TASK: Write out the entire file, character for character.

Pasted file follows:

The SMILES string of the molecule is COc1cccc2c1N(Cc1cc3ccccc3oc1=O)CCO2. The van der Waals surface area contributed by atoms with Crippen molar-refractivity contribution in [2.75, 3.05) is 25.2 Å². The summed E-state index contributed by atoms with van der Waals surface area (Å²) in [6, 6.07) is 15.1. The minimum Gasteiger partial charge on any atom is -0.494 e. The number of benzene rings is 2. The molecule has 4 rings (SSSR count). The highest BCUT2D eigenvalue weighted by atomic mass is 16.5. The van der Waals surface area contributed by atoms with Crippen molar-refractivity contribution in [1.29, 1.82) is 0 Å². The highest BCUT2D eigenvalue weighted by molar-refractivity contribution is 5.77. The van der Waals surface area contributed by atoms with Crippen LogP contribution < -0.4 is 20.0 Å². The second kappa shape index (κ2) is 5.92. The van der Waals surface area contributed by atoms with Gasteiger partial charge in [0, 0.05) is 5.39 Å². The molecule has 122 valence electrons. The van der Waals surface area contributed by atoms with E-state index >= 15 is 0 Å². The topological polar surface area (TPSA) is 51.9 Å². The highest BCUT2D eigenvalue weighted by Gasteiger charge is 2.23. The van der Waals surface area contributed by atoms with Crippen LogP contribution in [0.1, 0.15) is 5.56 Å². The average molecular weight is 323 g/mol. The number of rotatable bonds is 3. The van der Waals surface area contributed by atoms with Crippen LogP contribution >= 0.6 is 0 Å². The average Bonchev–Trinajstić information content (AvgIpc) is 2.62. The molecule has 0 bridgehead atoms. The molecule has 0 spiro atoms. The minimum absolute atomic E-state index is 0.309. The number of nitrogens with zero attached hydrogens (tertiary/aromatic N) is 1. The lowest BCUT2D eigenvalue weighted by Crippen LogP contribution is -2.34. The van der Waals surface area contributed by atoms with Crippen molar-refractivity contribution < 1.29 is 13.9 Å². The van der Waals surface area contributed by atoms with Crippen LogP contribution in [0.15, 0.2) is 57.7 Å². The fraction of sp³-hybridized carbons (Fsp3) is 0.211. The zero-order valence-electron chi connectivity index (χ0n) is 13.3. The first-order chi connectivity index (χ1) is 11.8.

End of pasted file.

The SMILES string of the molecule is COc1cccc2c1N(Cc1cc3ccccc3oc1=O)CCO2. The van der Waals surface area contributed by atoms with Crippen molar-refractivity contribution in [2.75, 3.05) is 25.2 Å². The summed E-state index contributed by atoms with van der Waals surface area (Å²) in [6, 6.07) is 15.1. The minimum Gasteiger partial charge on any atom is -0.494 e. The number of benzene rings is 2. The molecule has 4 rings (SSSR count). The highest BCUT2D eigenvalue weighted by atomic mass is 16.5. The van der Waals surface area contributed by atoms with Crippen molar-refractivity contribution in [1.29, 1.82) is 0 Å². The highest BCUT2D eigenvalue weighted by molar-refractivity contribution is 5.77. The van der Waals surface area contributed by atoms with Crippen LogP contribution < -0.4 is 20.0 Å². The second kappa shape index (κ2) is 5.92. The van der Waals surface area contributed by atoms with Gasteiger partial charge in [0, 0.05) is 5.39 Å². The molecule has 122 valence electrons. The van der Waals surface area contributed by atoms with E-state index >= 15 is 0 Å². The topological polar surface area (TPSA) is 51.9 Å². The highest BCUT2D eigenvalue weighted by Gasteiger charge is 2.23. The van der Waals surface area contributed by atoms with Crippen LogP contribution in [0.1, 0.15) is 5.56 Å². The average molecular weight is 323 g/mol. The number of rotatable bonds is 3. The van der Waals surface area contributed by atoms with Crippen LogP contribution >= 0.6 is 0 Å². The average Bonchev–Trinajstić information content (AvgIpc) is 2.62. The molecule has 0 bridgehead atoms. The molecule has 0 spiro atoms. The minimum absolute atomic E-state index is 0.309. The number of nitrogens with zero attached hydrogens (tertiary/aromatic N) is 1. The lowest BCUT2D eigenvalue weighted by Crippen LogP contribution is -2.34. The van der Waals surface area contributed by atoms with Crippen molar-refractivity contribution < 1.29 is 13.9 Å². The van der Waals surface area contributed by atoms with Crippen LogP contribution in [0.15, 0.2) is 57.7 Å². The fraction of sp³-hybridized carbons (Fsp3) is 0.211. The zero-order valence-electron chi connectivity index (χ0n) is 13.3. The first-order chi connectivity index (χ1) is 11.8.